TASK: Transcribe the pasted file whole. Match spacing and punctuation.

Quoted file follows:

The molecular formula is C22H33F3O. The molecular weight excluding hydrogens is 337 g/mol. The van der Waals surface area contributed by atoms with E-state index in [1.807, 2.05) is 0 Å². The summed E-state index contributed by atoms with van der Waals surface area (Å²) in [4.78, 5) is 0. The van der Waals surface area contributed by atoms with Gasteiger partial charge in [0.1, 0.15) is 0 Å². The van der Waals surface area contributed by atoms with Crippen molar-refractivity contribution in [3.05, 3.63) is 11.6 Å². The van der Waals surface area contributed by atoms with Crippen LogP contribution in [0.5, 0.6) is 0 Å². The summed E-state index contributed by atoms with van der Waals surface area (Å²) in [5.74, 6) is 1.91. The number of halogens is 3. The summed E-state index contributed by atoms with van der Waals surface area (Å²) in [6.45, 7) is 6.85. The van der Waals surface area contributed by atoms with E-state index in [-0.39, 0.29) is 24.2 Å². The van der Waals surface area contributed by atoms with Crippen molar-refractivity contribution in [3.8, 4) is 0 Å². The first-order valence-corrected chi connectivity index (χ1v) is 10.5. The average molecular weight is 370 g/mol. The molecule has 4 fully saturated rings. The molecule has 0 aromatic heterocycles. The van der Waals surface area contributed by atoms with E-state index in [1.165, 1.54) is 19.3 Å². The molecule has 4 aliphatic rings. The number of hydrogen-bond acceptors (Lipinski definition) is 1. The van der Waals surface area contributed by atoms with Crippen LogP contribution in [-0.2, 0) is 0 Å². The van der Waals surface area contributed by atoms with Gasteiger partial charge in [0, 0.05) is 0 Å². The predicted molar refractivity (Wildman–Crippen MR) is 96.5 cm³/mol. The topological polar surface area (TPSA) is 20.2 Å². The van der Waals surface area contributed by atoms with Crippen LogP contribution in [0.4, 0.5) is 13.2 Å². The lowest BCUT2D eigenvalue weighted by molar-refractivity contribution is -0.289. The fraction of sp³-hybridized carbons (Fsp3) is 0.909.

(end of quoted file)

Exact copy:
The molecular formula is C22H33F3O. The molecular weight excluding hydrogens is 337 g/mol. The van der Waals surface area contributed by atoms with E-state index in [1.807, 2.05) is 0 Å². The summed E-state index contributed by atoms with van der Waals surface area (Å²) in [4.78, 5) is 0. The van der Waals surface area contributed by atoms with Gasteiger partial charge in [0.1, 0.15) is 0 Å². The van der Waals surface area contributed by atoms with Crippen molar-refractivity contribution in [3.05, 3.63) is 11.6 Å². The van der Waals surface area contributed by atoms with Crippen LogP contribution in [0.5, 0.6) is 0 Å². The summed E-state index contributed by atoms with van der Waals surface area (Å²) in [5.74, 6) is 1.91. The number of halogens is 3. The summed E-state index contributed by atoms with van der Waals surface area (Å²) in [6.45, 7) is 6.85. The van der Waals surface area contributed by atoms with E-state index in [-0.39, 0.29) is 24.2 Å². The van der Waals surface area contributed by atoms with Crippen molar-refractivity contribution in [3.8, 4) is 0 Å². The first-order valence-corrected chi connectivity index (χ1v) is 10.5. The average molecular weight is 370 g/mol. The molecule has 4 fully saturated rings. The molecule has 0 aromatic heterocycles. The van der Waals surface area contributed by atoms with E-state index in [1.165, 1.54) is 19.3 Å². The molecule has 4 aliphatic rings. The number of hydrogen-bond acceptors (Lipinski definition) is 1. The van der Waals surface area contributed by atoms with Crippen LogP contribution in [-0.2, 0) is 0 Å². The van der Waals surface area contributed by atoms with Gasteiger partial charge in [0, 0.05) is 0 Å². The predicted molar refractivity (Wildman–Crippen MR) is 96.5 cm³/mol. The topological polar surface area (TPSA) is 20.2 Å². The van der Waals surface area contributed by atoms with Crippen LogP contribution in [0.4, 0.5) is 13.2 Å². The lowest BCUT2D eigenvalue weighted by molar-refractivity contribution is -0.289. The fraction of sp³-hybridized carbons (Fsp3) is 0.909.